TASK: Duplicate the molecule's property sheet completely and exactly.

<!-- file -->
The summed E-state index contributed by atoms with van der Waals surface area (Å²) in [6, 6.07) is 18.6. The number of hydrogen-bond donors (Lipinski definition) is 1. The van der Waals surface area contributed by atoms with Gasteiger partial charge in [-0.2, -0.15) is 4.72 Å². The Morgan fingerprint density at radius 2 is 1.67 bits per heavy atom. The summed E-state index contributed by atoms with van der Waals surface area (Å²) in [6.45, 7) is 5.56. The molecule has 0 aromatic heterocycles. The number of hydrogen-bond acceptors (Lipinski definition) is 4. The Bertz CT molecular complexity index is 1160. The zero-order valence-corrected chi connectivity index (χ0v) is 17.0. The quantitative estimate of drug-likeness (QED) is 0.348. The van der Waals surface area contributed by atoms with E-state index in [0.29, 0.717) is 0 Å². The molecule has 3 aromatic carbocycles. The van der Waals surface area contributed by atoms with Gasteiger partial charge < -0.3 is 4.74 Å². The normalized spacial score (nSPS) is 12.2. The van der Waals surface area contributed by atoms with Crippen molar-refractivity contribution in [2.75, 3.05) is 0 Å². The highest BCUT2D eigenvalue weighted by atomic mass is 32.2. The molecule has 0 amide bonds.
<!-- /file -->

The summed E-state index contributed by atoms with van der Waals surface area (Å²) in [6, 6.07) is 18.6. The number of hydrogen-bond donors (Lipinski definition) is 1. The van der Waals surface area contributed by atoms with Gasteiger partial charge in [-0.2, -0.15) is 4.72 Å². The Morgan fingerprint density at radius 2 is 1.67 bits per heavy atom. The summed E-state index contributed by atoms with van der Waals surface area (Å²) in [6.45, 7) is 5.56. The molecule has 0 aromatic heterocycles. The number of hydrogen-bond acceptors (Lipinski definition) is 4. The Bertz CT molecular complexity index is 1160. The zero-order valence-corrected chi connectivity index (χ0v) is 17.0. The quantitative estimate of drug-likeness (QED) is 0.348. The van der Waals surface area contributed by atoms with E-state index in [0.29, 0.717) is 0 Å². The molecule has 3 aromatic carbocycles. The van der Waals surface area contributed by atoms with Gasteiger partial charge < -0.3 is 4.74 Å². The normalized spacial score (nSPS) is 12.2. The van der Waals surface area contributed by atoms with Crippen molar-refractivity contribution in [2.75, 3.05) is 0 Å². The highest BCUT2D eigenvalue weighted by atomic mass is 32.2. The molecule has 0 amide bonds.